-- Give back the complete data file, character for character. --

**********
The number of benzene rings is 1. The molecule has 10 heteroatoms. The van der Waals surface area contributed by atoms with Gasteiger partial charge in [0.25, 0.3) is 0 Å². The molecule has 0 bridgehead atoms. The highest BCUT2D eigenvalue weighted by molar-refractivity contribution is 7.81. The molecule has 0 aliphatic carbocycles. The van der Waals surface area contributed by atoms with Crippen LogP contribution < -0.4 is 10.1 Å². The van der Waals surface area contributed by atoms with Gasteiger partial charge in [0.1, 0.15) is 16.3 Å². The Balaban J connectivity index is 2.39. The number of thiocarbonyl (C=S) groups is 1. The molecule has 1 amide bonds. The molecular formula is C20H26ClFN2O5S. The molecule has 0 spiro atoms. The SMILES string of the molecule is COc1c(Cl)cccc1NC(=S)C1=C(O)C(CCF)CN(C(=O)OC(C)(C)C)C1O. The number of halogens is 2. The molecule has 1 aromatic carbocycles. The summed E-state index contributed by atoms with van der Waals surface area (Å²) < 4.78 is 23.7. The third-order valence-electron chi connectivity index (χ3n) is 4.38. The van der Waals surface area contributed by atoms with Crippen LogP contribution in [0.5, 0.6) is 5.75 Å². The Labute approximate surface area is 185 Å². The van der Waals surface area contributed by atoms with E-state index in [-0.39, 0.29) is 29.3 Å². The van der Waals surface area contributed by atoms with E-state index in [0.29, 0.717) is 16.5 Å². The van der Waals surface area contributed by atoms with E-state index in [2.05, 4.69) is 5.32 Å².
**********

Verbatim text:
The number of benzene rings is 1. The molecule has 10 heteroatoms. The van der Waals surface area contributed by atoms with Gasteiger partial charge in [0.25, 0.3) is 0 Å². The molecule has 0 bridgehead atoms. The highest BCUT2D eigenvalue weighted by molar-refractivity contribution is 7.81. The molecule has 0 aliphatic carbocycles. The van der Waals surface area contributed by atoms with Crippen LogP contribution < -0.4 is 10.1 Å². The van der Waals surface area contributed by atoms with Gasteiger partial charge in [0.1, 0.15) is 16.3 Å². The Balaban J connectivity index is 2.39. The number of thiocarbonyl (C=S) groups is 1. The molecule has 1 amide bonds. The molecular formula is C20H26ClFN2O5S. The molecule has 0 spiro atoms. The SMILES string of the molecule is COc1c(Cl)cccc1NC(=S)C1=C(O)C(CCF)CN(C(=O)OC(C)(C)C)C1O. The number of halogens is 2. The molecule has 1 aromatic carbocycles. The summed E-state index contributed by atoms with van der Waals surface area (Å²) < 4.78 is 23.7. The third-order valence-electron chi connectivity index (χ3n) is 4.38. The van der Waals surface area contributed by atoms with Crippen LogP contribution in [0.5, 0.6) is 5.75 Å². The Labute approximate surface area is 185 Å². The van der Waals surface area contributed by atoms with E-state index in [-0.39, 0.29) is 29.3 Å². The van der Waals surface area contributed by atoms with E-state index in [0.29, 0.717) is 16.5 Å². The van der Waals surface area contributed by atoms with E-state index in [2.05, 4.69) is 5.32 Å².